Jack’s dad and I met with his teacher yesterday for a parent/teacher conference. I was a little apprehensive going in – not only do I have a slight issue with authority figures but I also worried about what we would learn about where Jack is academically.
On the positive side, Jack is in the top third of his class for his language and reading skills. He’s made a few friends and he’s already showing improvement in how he interacts with his peers compared to a month ago. And, of course, he’s quite the artist. He’s a good kid and sweet as can be.
There are some concerns, and Jack’s teacher is having the same difficulty we are in determining what the full story is on the issues that are cropping up. It’s really difficult to tell what is a side effect of current treatment and what might be permanent damage done to his brain from the intrathecal chemotherapy (that is chemo administered into the spinal cord). We’ve thus far gone with the “wait and see” approach. We’ve been given novels on the possible negative impacts from cancer treatment, but no one can tell us for sure what – if anything – will happen to Jack. Beyond that, probably due to his age and the fact that he only attended half a year of kindergarten, it’s difficult to tell if the issue is related to the cancer (and therefore accommodations need to be made) and what is something he just needs some help to master. He may just need time, or he may need special services.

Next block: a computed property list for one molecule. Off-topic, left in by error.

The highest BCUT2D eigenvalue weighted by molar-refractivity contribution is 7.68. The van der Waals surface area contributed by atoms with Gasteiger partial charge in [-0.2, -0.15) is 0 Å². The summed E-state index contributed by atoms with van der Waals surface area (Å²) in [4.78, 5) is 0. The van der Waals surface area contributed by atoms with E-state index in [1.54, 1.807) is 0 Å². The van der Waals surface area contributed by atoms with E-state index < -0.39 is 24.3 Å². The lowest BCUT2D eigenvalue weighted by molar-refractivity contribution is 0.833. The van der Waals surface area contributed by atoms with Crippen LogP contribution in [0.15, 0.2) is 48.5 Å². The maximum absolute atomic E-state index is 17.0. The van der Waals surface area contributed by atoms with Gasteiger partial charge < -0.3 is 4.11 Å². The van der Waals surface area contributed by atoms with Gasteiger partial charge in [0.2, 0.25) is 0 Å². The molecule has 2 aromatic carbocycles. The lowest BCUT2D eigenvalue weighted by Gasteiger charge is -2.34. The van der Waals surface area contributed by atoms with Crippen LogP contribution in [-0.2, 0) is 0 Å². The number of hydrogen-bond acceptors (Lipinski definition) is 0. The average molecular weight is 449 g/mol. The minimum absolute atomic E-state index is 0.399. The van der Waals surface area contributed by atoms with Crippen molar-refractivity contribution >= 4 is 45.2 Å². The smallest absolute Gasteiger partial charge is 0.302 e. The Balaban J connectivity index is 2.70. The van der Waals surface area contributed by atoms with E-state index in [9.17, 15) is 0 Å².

We’ve learned that Jack is having trouble with internalizing the class routine. Even after a month, he doesn’t know which line he is supposed to be in when the kids split up to go to their math class or what group of kids he’s supposed to work on projects with. Worse, he doesn’t ask for help or direction and doesn’t seem to notice that, for instance, he’s alone sitting on the reading rug while everyone else is going to their project stations. The teacher needs to keep an eye on him and ask him specifically if he knows what he should be doing because he doesn’t look for hints or direction – he doesn’t even look up to the projector for instructions. It may just require some additional time for him to get the hang of things considering all he is going through, but it’s something we’ll need to watch because many of the treatments Jack has received can have cognitive effects that would affect planning and organizing, concentration skills, information processing, and attention span.
Math is another area of concern. The school splits first graders into three groups based upon their level of math knowledge. Jack is in the bottom third and within that group, he is still struggling to keep up with the class. Before he got sick he could count to 20 without difficulty. Now he is shaky above 10. Part of this is that he needs practice, but also he is having trouble seeing the patterns in math and lacks conservation skills. Between his parents and teachers, we need to figure out the best strategy to help him in this area. AND a way to get him to try things that he feels less than confident about. He is the type of kid who refuses to try something that he knows he can’t do perfectly…
A minor thing is that Jack’s handwriting seems labored, so he has poor penmanship. He hasn’t complained but when asked he did say that writing hurts his hands. This is not surprising considering that both Leukemia and some of the treatments can cause various aches and pains. He has also complained of blurry vision, but his eye exams have been fine, so we need to look into what that’s all about. I’m thinking it may be that it’s happening in the hour or so before he takes the medication that controls his spinal fluid pressure (which, when it increases, can put pressure on his eyes).
So now I need to get over my fatigue and fear related to reading anything related to cancer after-effects so that I can do some research and be more proactive about helping Jack in school. I can’t ignore the fact that my kid has special needs, however much I may want to!